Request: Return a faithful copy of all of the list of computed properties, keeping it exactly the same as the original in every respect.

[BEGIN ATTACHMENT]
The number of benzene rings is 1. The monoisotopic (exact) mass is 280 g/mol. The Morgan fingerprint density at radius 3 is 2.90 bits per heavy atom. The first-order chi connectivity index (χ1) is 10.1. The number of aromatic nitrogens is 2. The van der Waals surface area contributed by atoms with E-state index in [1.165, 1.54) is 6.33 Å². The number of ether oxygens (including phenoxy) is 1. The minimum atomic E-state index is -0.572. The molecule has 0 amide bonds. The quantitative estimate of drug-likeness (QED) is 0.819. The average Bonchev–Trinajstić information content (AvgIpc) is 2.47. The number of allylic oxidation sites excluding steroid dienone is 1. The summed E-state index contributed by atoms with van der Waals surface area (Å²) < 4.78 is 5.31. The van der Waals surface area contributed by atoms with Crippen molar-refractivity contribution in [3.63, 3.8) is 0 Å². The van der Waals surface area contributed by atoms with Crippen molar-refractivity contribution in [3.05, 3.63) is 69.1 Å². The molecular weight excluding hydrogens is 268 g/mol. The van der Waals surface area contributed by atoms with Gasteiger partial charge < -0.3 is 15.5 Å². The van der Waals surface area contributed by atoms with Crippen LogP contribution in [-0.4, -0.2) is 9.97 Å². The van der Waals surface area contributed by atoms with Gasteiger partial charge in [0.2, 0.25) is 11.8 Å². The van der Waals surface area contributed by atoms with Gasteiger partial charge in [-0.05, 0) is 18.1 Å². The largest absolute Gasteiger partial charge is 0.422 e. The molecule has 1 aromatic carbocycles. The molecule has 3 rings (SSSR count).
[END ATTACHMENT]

The number of benzene rings is 1. The monoisotopic (exact) mass is 280 g/mol. The Morgan fingerprint density at radius 3 is 2.90 bits per heavy atom. The first-order chi connectivity index (χ1) is 10.1. The number of aromatic nitrogens is 2. The van der Waals surface area contributed by atoms with E-state index in [1.165, 1.54) is 6.33 Å². The number of ether oxygens (including phenoxy) is 1. The minimum atomic E-state index is -0.572. The molecule has 0 amide bonds. The quantitative estimate of drug-likeness (QED) is 0.819. The average Bonchev–Trinajstić information content (AvgIpc) is 2.47. The number of allylic oxidation sites excluding steroid dienone is 1. The summed E-state index contributed by atoms with van der Waals surface area (Å²) < 4.78 is 5.31. The van der Waals surface area contributed by atoms with Crippen molar-refractivity contribution in [3.63, 3.8) is 0 Å². The van der Waals surface area contributed by atoms with Crippen molar-refractivity contribution in [3.05, 3.63) is 69.1 Å². The molecular weight excluding hydrogens is 268 g/mol. The van der Waals surface area contributed by atoms with Gasteiger partial charge < -0.3 is 15.5 Å². The van der Waals surface area contributed by atoms with Crippen LogP contribution in [-0.4, -0.2) is 9.97 Å². The van der Waals surface area contributed by atoms with Gasteiger partial charge in [0.2, 0.25) is 11.8 Å². The van der Waals surface area contributed by atoms with Gasteiger partial charge in [-0.05, 0) is 18.1 Å². The largest absolute Gasteiger partial charge is 0.422 e. The molecule has 1 aromatic carbocycles. The molecule has 3 rings (SSSR count).